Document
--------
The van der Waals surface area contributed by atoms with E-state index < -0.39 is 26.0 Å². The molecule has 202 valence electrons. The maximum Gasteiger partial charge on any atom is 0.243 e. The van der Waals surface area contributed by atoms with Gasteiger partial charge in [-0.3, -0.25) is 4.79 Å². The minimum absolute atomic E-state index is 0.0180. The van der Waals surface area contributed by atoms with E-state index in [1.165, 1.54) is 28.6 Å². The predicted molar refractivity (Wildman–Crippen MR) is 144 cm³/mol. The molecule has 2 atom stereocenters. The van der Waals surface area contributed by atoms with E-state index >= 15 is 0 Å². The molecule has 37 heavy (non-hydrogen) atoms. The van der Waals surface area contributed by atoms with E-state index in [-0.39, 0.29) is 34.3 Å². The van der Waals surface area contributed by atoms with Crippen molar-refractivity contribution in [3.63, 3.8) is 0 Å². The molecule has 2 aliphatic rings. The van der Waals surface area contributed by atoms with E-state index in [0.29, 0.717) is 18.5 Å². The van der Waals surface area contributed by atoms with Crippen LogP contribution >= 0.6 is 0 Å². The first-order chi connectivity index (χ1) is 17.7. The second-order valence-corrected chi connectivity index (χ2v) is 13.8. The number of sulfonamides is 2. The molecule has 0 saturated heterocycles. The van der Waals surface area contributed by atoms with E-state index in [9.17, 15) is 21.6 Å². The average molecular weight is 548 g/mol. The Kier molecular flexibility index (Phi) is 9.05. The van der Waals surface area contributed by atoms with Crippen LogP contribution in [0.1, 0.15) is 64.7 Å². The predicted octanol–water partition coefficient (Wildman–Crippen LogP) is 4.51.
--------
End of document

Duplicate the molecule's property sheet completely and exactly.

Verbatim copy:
The van der Waals surface area contributed by atoms with E-state index < -0.39 is 26.0 Å². The molecule has 202 valence electrons. The maximum Gasteiger partial charge on any atom is 0.243 e. The van der Waals surface area contributed by atoms with Gasteiger partial charge in [-0.3, -0.25) is 4.79 Å². The minimum absolute atomic E-state index is 0.0180. The van der Waals surface area contributed by atoms with E-state index in [1.165, 1.54) is 28.6 Å². The predicted molar refractivity (Wildman–Crippen MR) is 144 cm³/mol. The molecule has 2 atom stereocenters. The van der Waals surface area contributed by atoms with E-state index >= 15 is 0 Å². The molecule has 37 heavy (non-hydrogen) atoms. The van der Waals surface area contributed by atoms with E-state index in [-0.39, 0.29) is 34.3 Å². The van der Waals surface area contributed by atoms with Crippen molar-refractivity contribution in [3.63, 3.8) is 0 Å². The molecule has 2 aliphatic rings. The van der Waals surface area contributed by atoms with E-state index in [0.29, 0.717) is 18.5 Å². The van der Waals surface area contributed by atoms with Crippen LogP contribution >= 0.6 is 0 Å². The first-order chi connectivity index (χ1) is 17.7. The second-order valence-corrected chi connectivity index (χ2v) is 13.8. The number of sulfonamides is 2. The molecule has 0 saturated heterocycles. The van der Waals surface area contributed by atoms with E-state index in [9.17, 15) is 21.6 Å². The average molecular weight is 548 g/mol. The Kier molecular flexibility index (Phi) is 9.05. The van der Waals surface area contributed by atoms with Crippen LogP contribution in [0.1, 0.15) is 64.7 Å². The predicted octanol–water partition coefficient (Wildman–Crippen LogP) is 4.51.